Another way of mapping the implications of TLRs is illustrated in [ Fig. 2] the map shows the distribution factors for a hypothetical power transfer from a utility in eastern Wisconsin and the Tennessee Valley Authority. Note that the transfer affects lines as far away as Nebraska and eastern Virginia. Of the 45 000 lines modeled in the case, 171 had PTDFs above 5 percent, while for 578 the PTDFs were above 2 percent.
With the aid of such tools, a marketer can easily start considering a host of WHAT IF scenarios. How might a loading relief on a transmission line affect market participants other than those directly involved in a transaction? What if there is an outage of a major transmission line? What is the outlook for other potential buyers?
Visualizing voluminous flows
To determine how power moves through a transmission network from generators to loads, it is necessary to calculate the real and reactive power flow on each and every transmission line or transformer, along with associated bus voltages (in other words, the voltages at each node). With networks containing tens of thousands of buses and branches, such calculations yield a lot of numbers. Traditionally they were presented either in reams of tabular output showing the power flows at each bus or else as data in a static so-called one-line diagram. (One-line diagrams are so named because they represent the actual three conductors of the underlying three-phase electric system with a single equivalent line.)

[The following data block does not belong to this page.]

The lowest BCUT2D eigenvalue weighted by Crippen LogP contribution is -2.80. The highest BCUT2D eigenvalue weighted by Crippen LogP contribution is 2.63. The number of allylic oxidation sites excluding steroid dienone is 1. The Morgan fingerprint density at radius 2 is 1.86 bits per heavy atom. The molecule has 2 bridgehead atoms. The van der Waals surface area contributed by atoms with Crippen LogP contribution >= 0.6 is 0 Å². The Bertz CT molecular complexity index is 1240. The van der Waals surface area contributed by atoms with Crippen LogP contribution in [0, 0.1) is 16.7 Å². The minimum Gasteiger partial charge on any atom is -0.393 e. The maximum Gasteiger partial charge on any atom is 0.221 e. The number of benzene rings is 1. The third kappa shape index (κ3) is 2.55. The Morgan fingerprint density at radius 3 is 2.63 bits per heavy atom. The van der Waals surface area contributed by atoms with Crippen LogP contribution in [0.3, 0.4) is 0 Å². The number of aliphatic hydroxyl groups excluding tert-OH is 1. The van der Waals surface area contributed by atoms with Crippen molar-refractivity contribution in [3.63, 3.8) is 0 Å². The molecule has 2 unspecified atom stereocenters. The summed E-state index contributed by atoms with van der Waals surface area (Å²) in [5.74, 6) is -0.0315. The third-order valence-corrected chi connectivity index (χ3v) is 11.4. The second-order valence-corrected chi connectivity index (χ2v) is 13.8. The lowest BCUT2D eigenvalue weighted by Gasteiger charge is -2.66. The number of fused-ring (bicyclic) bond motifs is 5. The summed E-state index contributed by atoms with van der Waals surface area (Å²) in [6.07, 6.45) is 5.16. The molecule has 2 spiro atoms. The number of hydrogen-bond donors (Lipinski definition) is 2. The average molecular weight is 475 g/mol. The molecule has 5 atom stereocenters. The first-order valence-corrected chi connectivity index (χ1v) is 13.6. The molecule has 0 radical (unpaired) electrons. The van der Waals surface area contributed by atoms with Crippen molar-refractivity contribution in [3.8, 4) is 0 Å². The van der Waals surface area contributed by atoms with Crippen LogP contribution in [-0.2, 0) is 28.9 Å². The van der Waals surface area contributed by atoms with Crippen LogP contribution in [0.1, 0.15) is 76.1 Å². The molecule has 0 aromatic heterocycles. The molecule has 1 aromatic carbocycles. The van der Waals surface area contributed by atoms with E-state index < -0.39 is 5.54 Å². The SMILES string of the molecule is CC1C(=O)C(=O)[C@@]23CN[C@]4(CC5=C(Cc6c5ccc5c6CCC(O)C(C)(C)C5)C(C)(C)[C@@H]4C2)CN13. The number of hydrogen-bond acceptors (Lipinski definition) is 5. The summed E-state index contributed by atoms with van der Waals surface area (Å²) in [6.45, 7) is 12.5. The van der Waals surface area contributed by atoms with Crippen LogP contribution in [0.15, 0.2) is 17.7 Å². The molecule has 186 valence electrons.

The visualization challenge is to make these concepts intuitive. One simple yet effective technique to depict the flow of power in an electricity network is to use animated line flow [see figure 3, and link to PowerWorld site]. Here, the size, orientation, and speed of the arrows indicate the direction of power flow on the line, bringing the system almost literally to life.
Dynamically sized pie charts are another visualization idea that has proven useful for quickly detecting overloads in a large network. On the one-line, the percentage fill in each pie chart indicates how close each transmission line is to its thermal limit.
When thousands of lines must be considered, however, checking each and every value is not an option. Of course, tabular displays can be used to sort the values by loading percentage, but with a loss of geographical relevance. Because engineers and traders are mostly concerned with transmission lines near or above their limits, low-loaded lines can be eliminated by dynamically sizing the pie charts to become visible only when the loading is above a certain threshold.
Contouring the grid
Using pie charts to visualize these values is helpful, unless a whole host of them appear on the screen. Here, an entirely different visualization approach is useful--contouring.